Obama sends FEMA help to Mo.

President Obama on Monday called Missouri's governor to offer condolences for those killed by a massive tornado that swept across the state on Sunday.

At least 89 people were killed in the town of Joplin, Mo., according to The Associated Press.

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Obama assured Gov. Jay Nixon (D) that the Federal Emergency Management Agency (FEMA) would be in close contact and would coordinate with state and local officials to help Missouri deal with the disaster. 

FEMA Administrator Craig Fugate has been directed by Obama to travel to Missouri, and a FEMA Incident Management Assistance Team is en route to Joplin, according to White House spokesman Nicholas Shapiro. 

"Michelle and I send our deepest condolences to the families of all those who lost their lives in the tornadoes and severe weather that struck Joplin, Mo., as well as communities across the Midwest today," the president said in a statement. "We commend the heroic efforts by those who have responded and who are working to help their friends and neighbors at this very difficult time. At my direction, FEMA is working with the affected areas' state and local officials to support response and recovery efforts, and the federal government stands ready to help our fellow Americans as needed."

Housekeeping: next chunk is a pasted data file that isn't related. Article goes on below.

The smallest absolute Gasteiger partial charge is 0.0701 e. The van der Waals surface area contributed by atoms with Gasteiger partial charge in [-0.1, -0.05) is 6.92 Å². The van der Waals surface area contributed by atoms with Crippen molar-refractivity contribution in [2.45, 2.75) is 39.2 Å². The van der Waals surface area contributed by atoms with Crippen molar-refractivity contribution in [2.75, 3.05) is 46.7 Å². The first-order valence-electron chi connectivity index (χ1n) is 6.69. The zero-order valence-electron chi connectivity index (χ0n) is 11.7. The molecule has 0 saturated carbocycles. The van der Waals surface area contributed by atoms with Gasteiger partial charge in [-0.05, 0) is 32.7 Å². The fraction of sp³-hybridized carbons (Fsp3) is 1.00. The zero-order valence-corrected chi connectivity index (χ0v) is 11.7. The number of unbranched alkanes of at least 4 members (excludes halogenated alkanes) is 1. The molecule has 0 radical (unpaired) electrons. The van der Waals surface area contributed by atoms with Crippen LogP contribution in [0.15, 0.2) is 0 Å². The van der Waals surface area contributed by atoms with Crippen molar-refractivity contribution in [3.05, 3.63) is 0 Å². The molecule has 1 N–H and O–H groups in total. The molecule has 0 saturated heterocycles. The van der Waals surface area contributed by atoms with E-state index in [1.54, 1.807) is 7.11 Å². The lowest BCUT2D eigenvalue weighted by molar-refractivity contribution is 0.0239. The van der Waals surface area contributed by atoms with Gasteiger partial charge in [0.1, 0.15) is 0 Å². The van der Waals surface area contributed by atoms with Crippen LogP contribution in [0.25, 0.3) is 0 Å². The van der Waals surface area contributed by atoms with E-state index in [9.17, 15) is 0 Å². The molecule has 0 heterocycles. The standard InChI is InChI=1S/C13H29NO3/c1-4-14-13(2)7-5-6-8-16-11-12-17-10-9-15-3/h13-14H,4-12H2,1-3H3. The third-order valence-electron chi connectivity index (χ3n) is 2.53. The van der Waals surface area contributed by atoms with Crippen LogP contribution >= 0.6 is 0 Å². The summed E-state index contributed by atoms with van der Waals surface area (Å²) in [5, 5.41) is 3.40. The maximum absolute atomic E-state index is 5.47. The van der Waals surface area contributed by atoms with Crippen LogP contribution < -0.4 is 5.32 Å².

The New York Times reported that a major hospital in town was flattened and had to be abandoned. The triage unit set up on its grounds to attend to patients had to be moved across the street temporarily after the hospital caught fire, the paper reported.

This story was posted at 6:59 a.m. and updated at 9:14 a.m.